“Here’s a drinking game for you,” fiddler Matthew Earhart tells the audience at the Cedars’ Club for the launch of the Pub Boys cd, “Whenever Gordie says ‘little’, take one drink; whenever he says ‘Irish’, take two drinks; and whenever he says ‘little Irish’, down the rest of your glass and call the cab now!”
Everybody laughs. Family and friends and fans from all of the Cape Breton Regional Municipality have filled the Sydney hall on a Wednesday night in the third week of July. Besides The Pub Boys, the other acts include Will’s Addiction, pianist Adam Cook (who plays on the cd and remarked at the release party: “I feel like I’m opening for The Rolling Stones!”), and emcee and performer Donnie Campbell (who helpfully informed the audience: “You can dance here, you can dance there, and there’s a table over there you can dance on”).
The Pub Boys’ music, on the cd and live on stage, is retro even for traditional music. It recalls the glory days of Tommy Makem and The Clancy Brothers: sincere, robust playing and tight, manly harmonies (and Earhart’s supple and assured fiddle playing is an asset). For anyone used to the punk snarl of the Pogues or the mystic overdubs of Enya, this is an adjustment but one with lasting pleasures.
But the audience at the launch party is already with them: Will’s Addiction asks “Any John Allan fans here tonight?” and the roar of glee in response leads into a roomful of voices joining in on “Rise and Follow Charlie”.
And when they sing “Whiskey In The Jar”, the Pub Boys make it an audience participation song with everyone joining in on the chorus, lead by Earhart, “Clap four times-clapclapclapclap–then twice-clapclap.”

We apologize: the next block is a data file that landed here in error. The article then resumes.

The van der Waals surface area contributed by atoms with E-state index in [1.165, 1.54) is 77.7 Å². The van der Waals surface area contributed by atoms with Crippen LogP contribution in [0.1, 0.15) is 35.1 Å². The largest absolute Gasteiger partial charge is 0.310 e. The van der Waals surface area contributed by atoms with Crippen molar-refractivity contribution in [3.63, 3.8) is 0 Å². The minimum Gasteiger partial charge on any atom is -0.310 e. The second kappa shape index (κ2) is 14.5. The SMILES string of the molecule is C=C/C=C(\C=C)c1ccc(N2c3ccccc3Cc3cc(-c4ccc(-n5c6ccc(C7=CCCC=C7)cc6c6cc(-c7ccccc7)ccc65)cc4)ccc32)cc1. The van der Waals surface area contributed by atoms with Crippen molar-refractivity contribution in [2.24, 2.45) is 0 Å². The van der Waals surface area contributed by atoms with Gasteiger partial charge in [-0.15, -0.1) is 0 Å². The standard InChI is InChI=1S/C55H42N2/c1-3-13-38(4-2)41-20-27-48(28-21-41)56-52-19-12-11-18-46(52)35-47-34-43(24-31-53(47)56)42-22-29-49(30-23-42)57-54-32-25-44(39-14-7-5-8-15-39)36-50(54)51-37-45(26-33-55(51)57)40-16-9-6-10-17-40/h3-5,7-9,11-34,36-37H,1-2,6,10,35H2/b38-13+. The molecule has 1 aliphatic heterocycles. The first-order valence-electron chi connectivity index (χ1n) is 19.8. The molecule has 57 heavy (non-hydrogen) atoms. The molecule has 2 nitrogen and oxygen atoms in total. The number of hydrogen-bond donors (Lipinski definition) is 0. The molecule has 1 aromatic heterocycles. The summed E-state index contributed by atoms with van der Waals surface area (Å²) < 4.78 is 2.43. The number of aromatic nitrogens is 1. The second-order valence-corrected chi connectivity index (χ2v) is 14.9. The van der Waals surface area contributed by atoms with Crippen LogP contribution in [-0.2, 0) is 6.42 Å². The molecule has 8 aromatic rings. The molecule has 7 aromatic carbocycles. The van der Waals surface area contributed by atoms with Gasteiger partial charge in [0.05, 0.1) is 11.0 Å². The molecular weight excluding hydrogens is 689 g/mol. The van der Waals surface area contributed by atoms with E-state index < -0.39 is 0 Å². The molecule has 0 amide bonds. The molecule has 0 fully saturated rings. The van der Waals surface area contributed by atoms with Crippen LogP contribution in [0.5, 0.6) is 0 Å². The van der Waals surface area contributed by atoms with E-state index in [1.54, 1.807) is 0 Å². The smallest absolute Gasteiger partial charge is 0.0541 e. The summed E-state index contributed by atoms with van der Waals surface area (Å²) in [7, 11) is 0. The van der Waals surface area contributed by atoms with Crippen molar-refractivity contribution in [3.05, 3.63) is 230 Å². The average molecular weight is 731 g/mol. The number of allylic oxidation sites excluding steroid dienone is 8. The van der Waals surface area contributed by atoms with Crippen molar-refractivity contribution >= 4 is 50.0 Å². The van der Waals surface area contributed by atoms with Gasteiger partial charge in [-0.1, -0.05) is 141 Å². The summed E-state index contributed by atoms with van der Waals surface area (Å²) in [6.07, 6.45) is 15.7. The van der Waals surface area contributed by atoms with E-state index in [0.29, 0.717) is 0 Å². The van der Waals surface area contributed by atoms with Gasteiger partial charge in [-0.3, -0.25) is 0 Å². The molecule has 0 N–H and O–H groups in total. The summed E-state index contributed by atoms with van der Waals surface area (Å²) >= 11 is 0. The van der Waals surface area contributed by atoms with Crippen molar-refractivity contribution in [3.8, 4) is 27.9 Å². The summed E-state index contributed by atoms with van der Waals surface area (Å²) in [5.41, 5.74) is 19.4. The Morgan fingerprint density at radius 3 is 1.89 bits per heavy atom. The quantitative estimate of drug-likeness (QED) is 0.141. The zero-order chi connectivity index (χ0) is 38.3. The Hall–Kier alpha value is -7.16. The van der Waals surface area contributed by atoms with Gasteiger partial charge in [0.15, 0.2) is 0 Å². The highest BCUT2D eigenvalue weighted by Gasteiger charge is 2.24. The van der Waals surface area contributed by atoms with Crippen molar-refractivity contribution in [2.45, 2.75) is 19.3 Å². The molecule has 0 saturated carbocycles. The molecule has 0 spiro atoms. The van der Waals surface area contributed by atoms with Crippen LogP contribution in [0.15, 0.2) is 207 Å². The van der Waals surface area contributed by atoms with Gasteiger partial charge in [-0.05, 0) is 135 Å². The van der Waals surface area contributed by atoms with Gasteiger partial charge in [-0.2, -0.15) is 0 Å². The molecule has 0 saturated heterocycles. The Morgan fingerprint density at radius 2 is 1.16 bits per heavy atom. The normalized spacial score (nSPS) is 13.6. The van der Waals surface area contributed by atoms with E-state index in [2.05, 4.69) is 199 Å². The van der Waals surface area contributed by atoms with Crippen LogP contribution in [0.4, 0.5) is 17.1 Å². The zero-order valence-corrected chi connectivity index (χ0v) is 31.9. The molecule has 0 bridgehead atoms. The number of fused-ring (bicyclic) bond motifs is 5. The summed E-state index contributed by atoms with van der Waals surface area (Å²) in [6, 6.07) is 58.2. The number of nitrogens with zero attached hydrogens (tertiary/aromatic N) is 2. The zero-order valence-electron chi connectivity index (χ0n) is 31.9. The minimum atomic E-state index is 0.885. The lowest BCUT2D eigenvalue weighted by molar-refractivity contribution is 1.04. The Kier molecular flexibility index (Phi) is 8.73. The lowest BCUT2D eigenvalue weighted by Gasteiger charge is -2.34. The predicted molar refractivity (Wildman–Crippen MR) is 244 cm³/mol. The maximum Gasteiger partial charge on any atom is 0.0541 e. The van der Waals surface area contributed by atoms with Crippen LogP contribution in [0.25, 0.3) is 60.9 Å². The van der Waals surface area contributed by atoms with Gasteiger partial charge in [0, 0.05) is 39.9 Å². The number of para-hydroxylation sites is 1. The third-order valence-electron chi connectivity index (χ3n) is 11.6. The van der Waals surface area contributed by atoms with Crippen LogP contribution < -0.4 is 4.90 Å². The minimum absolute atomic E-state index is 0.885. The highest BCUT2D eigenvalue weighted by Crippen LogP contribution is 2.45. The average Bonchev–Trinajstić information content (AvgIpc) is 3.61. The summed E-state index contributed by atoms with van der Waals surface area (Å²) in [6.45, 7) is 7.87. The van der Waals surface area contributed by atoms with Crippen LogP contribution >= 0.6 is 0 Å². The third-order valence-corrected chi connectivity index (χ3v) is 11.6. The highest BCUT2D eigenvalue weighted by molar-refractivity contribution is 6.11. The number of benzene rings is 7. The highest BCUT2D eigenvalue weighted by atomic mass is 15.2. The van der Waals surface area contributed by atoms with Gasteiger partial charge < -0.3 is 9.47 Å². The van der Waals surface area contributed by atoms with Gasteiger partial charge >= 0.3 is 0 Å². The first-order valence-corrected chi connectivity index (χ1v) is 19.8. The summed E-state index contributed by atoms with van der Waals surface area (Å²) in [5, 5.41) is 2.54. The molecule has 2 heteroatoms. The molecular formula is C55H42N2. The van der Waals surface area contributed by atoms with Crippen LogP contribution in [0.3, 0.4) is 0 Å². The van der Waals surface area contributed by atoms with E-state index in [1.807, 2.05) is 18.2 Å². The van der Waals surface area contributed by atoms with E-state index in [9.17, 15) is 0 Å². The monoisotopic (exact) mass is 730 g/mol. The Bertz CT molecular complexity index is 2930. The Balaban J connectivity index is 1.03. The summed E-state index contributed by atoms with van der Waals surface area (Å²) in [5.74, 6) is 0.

Was it Gordie Parsons, lead vocalist/guitarist, or Tom McMullin, vocalist/bassist, or Shawn Bigley, who was busy switching from the bouzouki to the bodhran to the mandolin, who told the story about one Halloween while playing a gig, a couple dressed as pigs asked them how the band got together, and they had to tell them, “We met in church.” And they did; they were playing together in their parish choir when they decided to take their show on the road.
And then it’s into “Finnegan’s Wake” about “a guy who dies and comes back to life–but not Jesus.”
The Pub Boys play with energy and joy and their songs are so familiar, they might be part of the genome for anyone growing up on Cape Breton. They have just the two original tunes on the cd, both by Bigley (with Parsons helping out on the second tune), “Song for Allie”, a heartfelt ballad about a fellow bard, and “Summertime on Cape Breton Island”, a spritely ode to all the good things here even if “Some days will rain and some days will shine”, both sounding as timeless as the more well known tunes like “Kelly’s Mountain” and “Wild Mountain Thyme”.
Trays of snacks from Amadeo wafted around the room (“In French, they’re hor d’ouveres,” somebody explained from the stage, “In Cape Breton, they’re munchies.”). Stacks of cds were happily purchased. And there were spontaneous displays of stepdancing.
The launch was more fun than should be allowed on a weeknight, and the cd is a reminder that honouring the virtues of classic songs never goes out of style. Catch the Pub Boys live if you can, and if you can’t, buy their cd and have your own pub party at home.